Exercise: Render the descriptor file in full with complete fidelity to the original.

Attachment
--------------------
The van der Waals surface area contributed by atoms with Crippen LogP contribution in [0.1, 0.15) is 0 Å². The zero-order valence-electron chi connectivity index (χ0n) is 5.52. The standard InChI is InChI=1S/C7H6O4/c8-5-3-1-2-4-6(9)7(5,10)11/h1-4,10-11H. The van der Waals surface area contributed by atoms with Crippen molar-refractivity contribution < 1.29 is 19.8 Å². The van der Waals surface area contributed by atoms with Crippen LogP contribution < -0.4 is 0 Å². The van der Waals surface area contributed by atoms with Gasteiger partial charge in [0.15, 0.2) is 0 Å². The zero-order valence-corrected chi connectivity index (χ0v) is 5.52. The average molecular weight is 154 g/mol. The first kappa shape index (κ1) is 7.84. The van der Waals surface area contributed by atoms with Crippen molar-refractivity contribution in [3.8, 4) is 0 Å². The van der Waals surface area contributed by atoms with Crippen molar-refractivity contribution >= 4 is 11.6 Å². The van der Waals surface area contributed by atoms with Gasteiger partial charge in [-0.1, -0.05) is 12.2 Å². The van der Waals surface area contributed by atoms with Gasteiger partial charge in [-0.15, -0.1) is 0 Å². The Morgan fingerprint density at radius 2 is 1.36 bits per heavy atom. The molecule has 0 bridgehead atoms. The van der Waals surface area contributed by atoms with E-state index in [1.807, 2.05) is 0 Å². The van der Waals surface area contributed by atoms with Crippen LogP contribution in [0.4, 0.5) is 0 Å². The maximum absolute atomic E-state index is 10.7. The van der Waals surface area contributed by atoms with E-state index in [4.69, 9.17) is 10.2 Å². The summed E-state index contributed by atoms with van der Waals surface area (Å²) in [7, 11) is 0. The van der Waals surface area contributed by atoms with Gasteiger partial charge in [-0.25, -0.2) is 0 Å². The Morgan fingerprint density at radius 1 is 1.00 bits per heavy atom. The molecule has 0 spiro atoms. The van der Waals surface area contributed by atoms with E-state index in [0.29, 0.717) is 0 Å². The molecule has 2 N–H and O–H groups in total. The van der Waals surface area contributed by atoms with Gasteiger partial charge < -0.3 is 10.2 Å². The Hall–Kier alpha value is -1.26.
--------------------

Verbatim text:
The van der Waals surface area contributed by atoms with Crippen LogP contribution in [0.1, 0.15) is 0 Å². The zero-order valence-electron chi connectivity index (χ0n) is 5.52. The standard InChI is InChI=1S/C7H6O4/c8-5-3-1-2-4-6(9)7(5,10)11/h1-4,10-11H. The van der Waals surface area contributed by atoms with Crippen molar-refractivity contribution < 1.29 is 19.8 Å². The van der Waals surface area contributed by atoms with Crippen LogP contribution < -0.4 is 0 Å². The van der Waals surface area contributed by atoms with Gasteiger partial charge in [0.15, 0.2) is 0 Å². The zero-order valence-corrected chi connectivity index (χ0v) is 5.52. The average molecular weight is 154 g/mol. The first kappa shape index (κ1) is 7.84. The van der Waals surface area contributed by atoms with Crippen molar-refractivity contribution in [3.8, 4) is 0 Å². The van der Waals surface area contributed by atoms with Crippen molar-refractivity contribution >= 4 is 11.6 Å². The van der Waals surface area contributed by atoms with Gasteiger partial charge in [-0.1, -0.05) is 12.2 Å². The van der Waals surface area contributed by atoms with Gasteiger partial charge in [-0.15, -0.1) is 0 Å². The Morgan fingerprint density at radius 2 is 1.36 bits per heavy atom. The molecule has 0 bridgehead atoms. The van der Waals surface area contributed by atoms with E-state index in [1.807, 2.05) is 0 Å². The van der Waals surface area contributed by atoms with Crippen LogP contribution in [0.4, 0.5) is 0 Å². The maximum absolute atomic E-state index is 10.7. The van der Waals surface area contributed by atoms with E-state index in [4.69, 9.17) is 10.2 Å². The summed E-state index contributed by atoms with van der Waals surface area (Å²) in [7, 11) is 0. The van der Waals surface area contributed by atoms with Gasteiger partial charge in [-0.25, -0.2) is 0 Å². The Morgan fingerprint density at radius 1 is 1.00 bits per heavy atom. The molecule has 0 spiro atoms. The van der Waals surface area contributed by atoms with E-state index in [0.29, 0.717) is 0 Å². The molecule has 2 N–H and O–H groups in total. The van der Waals surface area contributed by atoms with Gasteiger partial charge < -0.3 is 10.2 Å². The Hall–Kier alpha value is -1.26.